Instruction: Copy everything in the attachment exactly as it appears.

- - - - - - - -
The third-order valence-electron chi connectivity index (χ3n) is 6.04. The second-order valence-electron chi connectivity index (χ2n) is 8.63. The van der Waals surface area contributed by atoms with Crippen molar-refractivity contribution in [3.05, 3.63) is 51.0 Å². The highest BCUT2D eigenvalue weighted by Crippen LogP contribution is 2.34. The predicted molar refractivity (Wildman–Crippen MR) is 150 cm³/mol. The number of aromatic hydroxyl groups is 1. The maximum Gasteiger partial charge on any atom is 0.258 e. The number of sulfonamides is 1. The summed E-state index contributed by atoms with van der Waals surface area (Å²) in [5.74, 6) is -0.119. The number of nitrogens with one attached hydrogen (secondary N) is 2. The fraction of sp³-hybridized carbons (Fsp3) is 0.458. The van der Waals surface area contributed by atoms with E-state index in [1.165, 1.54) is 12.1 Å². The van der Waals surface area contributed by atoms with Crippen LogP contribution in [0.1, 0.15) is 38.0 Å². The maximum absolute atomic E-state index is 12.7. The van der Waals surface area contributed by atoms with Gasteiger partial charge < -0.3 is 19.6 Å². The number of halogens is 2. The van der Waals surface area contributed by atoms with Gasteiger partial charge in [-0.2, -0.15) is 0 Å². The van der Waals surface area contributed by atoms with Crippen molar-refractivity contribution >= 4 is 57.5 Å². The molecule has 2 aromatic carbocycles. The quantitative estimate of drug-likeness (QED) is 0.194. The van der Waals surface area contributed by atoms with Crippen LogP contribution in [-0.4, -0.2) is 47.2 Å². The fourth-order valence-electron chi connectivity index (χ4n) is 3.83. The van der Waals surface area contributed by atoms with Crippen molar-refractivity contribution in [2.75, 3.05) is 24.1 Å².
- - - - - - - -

The third-order valence-electron chi connectivity index (χ3n) is 6.04. The second-order valence-electron chi connectivity index (χ2n) is 8.63. The van der Waals surface area contributed by atoms with Crippen molar-refractivity contribution in [3.05, 3.63) is 51.0 Å². The highest BCUT2D eigenvalue weighted by Crippen LogP contribution is 2.34. The predicted molar refractivity (Wildman–Crippen MR) is 150 cm³/mol. The number of aromatic hydroxyl groups is 1. The maximum Gasteiger partial charge on any atom is 0.258 e. The number of sulfonamides is 1. The summed E-state index contributed by atoms with van der Waals surface area (Å²) in [5.74, 6) is -0.119. The number of nitrogens with one attached hydrogen (secondary N) is 2. The fraction of sp³-hybridized carbons (Fsp3) is 0.458. The van der Waals surface area contributed by atoms with E-state index in [1.165, 1.54) is 12.1 Å². The van der Waals surface area contributed by atoms with Crippen LogP contribution in [0.1, 0.15) is 38.0 Å². The maximum absolute atomic E-state index is 12.7. The van der Waals surface area contributed by atoms with Gasteiger partial charge < -0.3 is 19.6 Å². The number of halogens is 2. The van der Waals surface area contributed by atoms with Gasteiger partial charge in [-0.2, -0.15) is 0 Å². The van der Waals surface area contributed by atoms with Crippen molar-refractivity contribution >= 4 is 57.5 Å². The molecule has 2 aromatic carbocycles. The quantitative estimate of drug-likeness (QED) is 0.194. The van der Waals surface area contributed by atoms with Crippen LogP contribution in [-0.4, -0.2) is 47.2 Å². The fourth-order valence-electron chi connectivity index (χ4n) is 3.83. The van der Waals surface area contributed by atoms with Crippen molar-refractivity contribution in [2.75, 3.05) is 24.1 Å².